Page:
BOZEMAN — The National Science Foundation has awarded a $1.65 million grant to a pair of Montana State University professors that will enable them, and an international team of researchers, to study how human behavior contributes to the spread of emerging infectious diseases from animals to people. The collaborators come from three continents, involving 10 academic institutions and a nonprofit agency.
The grant will help fund Raina Plowright’s research on pathogen spillover from bats to domestic animals and people. The grant focuses on urban bats in eastern Australia, where there has been an influx of fruit bats into towns and cities and, at the same time, Hendra virus has been spilling over from fruit bats into horses and people.
“Periodic food shortages, combined with the deforestation of winter habitat of fruit bats, has sent the flying mammals — each with a massive wingspan that can rival that of the American bald eagle — into towns and cities looking for food,” said Plowright, an assistant professor in the Department of Microbiology and Immunology in MSU’s College of Agriculture and College of Letters and Science.
The urbanization of the bats is a nuisance for residents, Plowright said, as the colonies are annoyingly loud, especially in pre-dawn hours. But it’s also a health concern, as the bats often carry Hendra virus.
“The bats are living next to people’s houses and feeding off fig trees and palm trees that people have planted,” she said. “If they feed on trees in horse paddocks, horses can become infected with Hendra virus and then pass it on to people.”
Hendra virus can cause death in horses within days to weeks of initial contact, and bring about flu-like or neurological symptoms in humans that are usually fatal, she added.
“There is a Hendra virus vaccine for horses that is highly effective, yet it’s not being widely used,” Plowright said. “There is very poor uptake of vaccinating horses. For some horse owners this is due to lack of awareness about the risks of Hendra virus, and for others it is because of an anti-vaccination movement.”
The NSF grant will enable this international team of researchers, as well as a team of MSU graduate students who are already on the ground in Australia, to study how the loss of habitat is affecting human-wildlife interaction and the spread of diseases.
The grant will also enable MSU political scientist Liz Shanahan to study how scientific information is communicated to people at risk of disease spillover, and how people talk about this risk.
Shanahan said that the scientific community is now realizing that lawmakers and the public better understand and respond to scientific information when it is presented in a narrative way, taking a cue from the literary world, which uses characters and a plot to tell a story.
“My part in the project is to understand how horse owners, community members and the media narrate the risks of Hendra virus outbreaks, paying close attention to who is ‘cast’ as the hero, villain and victim,” said Shanahan, an associate professor in the Department of Political Science in MSU’s College of Letters and Science.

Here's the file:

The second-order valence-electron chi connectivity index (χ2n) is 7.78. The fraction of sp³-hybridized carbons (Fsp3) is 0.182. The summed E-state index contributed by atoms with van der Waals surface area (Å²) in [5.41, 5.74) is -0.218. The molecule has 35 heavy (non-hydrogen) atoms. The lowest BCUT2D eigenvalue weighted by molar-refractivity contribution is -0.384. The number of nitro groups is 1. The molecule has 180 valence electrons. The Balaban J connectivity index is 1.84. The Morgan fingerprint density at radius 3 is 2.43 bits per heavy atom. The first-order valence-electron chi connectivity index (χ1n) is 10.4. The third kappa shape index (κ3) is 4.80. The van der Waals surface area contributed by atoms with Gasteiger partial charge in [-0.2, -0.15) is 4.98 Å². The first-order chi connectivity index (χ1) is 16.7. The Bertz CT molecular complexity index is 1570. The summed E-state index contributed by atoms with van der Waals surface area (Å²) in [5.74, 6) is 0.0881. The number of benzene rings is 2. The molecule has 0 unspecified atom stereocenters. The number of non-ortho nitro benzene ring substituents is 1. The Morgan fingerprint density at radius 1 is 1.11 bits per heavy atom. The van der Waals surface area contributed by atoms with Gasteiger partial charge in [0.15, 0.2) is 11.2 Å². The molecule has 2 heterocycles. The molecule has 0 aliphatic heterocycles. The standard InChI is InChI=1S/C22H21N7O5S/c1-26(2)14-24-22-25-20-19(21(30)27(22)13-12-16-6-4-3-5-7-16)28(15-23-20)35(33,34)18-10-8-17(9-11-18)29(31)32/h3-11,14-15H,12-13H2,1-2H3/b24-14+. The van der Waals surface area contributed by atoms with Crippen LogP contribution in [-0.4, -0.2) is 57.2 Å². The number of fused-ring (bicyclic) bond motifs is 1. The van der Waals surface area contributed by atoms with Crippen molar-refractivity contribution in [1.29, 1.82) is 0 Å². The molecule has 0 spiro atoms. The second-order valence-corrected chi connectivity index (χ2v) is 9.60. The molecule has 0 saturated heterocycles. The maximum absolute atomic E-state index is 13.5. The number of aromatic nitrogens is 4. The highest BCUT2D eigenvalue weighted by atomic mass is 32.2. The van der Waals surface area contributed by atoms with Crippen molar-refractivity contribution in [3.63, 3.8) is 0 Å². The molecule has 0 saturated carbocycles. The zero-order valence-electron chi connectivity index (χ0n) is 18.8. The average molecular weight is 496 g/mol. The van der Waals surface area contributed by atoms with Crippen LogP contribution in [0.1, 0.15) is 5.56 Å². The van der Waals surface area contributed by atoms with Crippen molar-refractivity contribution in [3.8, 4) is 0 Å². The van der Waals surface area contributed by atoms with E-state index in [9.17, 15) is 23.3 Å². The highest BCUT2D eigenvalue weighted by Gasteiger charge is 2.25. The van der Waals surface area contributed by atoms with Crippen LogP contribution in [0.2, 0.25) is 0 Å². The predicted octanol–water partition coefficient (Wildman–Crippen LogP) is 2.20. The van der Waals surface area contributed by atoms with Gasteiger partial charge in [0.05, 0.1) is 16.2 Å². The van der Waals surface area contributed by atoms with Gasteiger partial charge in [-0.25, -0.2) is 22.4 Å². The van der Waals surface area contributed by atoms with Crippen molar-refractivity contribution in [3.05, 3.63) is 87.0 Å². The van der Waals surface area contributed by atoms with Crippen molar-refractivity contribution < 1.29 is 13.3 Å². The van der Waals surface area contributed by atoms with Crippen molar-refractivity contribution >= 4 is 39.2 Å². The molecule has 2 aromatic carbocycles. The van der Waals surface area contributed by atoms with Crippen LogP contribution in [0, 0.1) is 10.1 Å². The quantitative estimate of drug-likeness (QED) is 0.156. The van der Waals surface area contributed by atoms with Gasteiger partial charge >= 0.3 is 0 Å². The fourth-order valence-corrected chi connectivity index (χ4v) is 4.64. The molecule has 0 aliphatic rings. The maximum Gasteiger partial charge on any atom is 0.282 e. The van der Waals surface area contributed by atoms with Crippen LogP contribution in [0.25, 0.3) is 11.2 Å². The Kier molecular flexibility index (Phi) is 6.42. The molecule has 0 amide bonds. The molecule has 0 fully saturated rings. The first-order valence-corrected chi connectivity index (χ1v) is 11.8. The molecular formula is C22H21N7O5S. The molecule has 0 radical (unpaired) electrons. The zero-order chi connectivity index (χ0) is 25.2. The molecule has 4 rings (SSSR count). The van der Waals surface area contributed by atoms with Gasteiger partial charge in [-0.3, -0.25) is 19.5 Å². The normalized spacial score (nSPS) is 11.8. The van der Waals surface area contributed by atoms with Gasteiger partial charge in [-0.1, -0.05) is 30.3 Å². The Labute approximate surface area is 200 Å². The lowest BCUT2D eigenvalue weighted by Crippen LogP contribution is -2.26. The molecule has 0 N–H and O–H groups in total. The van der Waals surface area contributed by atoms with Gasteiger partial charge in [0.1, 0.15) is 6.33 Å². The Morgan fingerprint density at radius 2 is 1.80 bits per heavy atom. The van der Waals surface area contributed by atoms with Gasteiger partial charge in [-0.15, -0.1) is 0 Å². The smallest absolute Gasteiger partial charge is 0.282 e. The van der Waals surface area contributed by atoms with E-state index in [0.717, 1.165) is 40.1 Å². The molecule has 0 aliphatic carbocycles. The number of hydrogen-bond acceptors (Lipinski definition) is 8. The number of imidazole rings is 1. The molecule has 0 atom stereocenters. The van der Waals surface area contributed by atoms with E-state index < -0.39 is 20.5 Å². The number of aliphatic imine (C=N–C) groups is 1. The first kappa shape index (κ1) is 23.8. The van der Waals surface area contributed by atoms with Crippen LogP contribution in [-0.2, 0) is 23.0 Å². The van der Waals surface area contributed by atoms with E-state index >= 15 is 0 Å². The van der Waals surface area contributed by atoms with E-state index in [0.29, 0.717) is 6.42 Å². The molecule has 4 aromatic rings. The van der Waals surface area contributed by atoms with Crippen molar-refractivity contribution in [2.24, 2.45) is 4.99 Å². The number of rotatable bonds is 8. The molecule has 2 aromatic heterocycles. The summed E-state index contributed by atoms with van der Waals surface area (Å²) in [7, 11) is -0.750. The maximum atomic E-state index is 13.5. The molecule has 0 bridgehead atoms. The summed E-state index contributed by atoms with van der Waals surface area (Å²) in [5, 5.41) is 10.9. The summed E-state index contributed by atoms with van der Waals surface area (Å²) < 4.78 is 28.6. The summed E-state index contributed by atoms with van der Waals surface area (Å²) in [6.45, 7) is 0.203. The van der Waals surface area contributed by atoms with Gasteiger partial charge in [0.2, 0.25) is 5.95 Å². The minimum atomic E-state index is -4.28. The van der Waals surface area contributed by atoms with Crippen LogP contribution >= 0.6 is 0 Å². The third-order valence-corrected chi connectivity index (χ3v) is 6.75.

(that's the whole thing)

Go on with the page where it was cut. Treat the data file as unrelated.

Shanahan will also consider how the information is framed to support each point, such as whether the issue is presented as an economic risk or as a health risk.
She will then compare the different narratives to the information disseminated by the science community to see where the gaps are and in what specific ways future communications can be improved to potentially reduce the risk of Hendra virus spillovers.
Plowright said the team approach to understand and address Hendra virus spillover in Australia is driven by a “one-health” philosophy.
“This whole cascade of events — from the deforestation of the bats’ winter habitat, to the bats taking up urban residence, to the transfer of Hendra virus to horses and humans — could potentially be solved if we can restore their winter habitat and draw the bats out of the cities,” Plowright said.
Using a one-health approach would be a win-win situation, potentially providing solutions that benefit the health of the forests, bats, livestock and humans, she said. And, she added, it would restore a vital ecological function that the fruit bats play in maintaining healthy forests.
“When these bats move across the landscape, they move pollen with them, and now they’re staying put (in the urban areas) and not performing their pollination function in the forests that do remain,” she said.
The research may also lead to larger, more comprehensive, solutions for other continents that are seeing the emergence of more and more infectious disease from bats, such as SARS in Asia and Ebola in Africa, where it is difficult to do detailed multidisciplinary studies, Plowright said.
“We often assume there’s some environmental driver of disease emergence, but rarely can we scientifically identify the cause and effect,” she said. “We find ourselves responding to outbreaks after the pathogen has gotten away from us rather than preventing emergence in the first place.
“If we could identify the underlying environmental driver, as we are trying to do for the fruit bats in Australia, we can potentially reverse and eventually prevent it by getting to the root cause of this public health problem.”
Collaborators on the project also include: Nita Bharti, Penn State University; Liam McGuire, Texas Tech University; Olivier Restif, Cambridge University; Alison Peel, Griffith University; Peggy Eby, University of New South Wales; Wayne Bryden, University of Queensland; Peter Hudson, Penn State University; James Lloyd-Smith, University of California, Los Angeles; Hamish McCallum, Griffith University; Vincent Munster, Rocky Mountain Laboratories; Melanie Taylor, Macquarie University; Lillian Lin, Montana State University.
Contact: Raina Plowright, email@example.com or 406-994-2939
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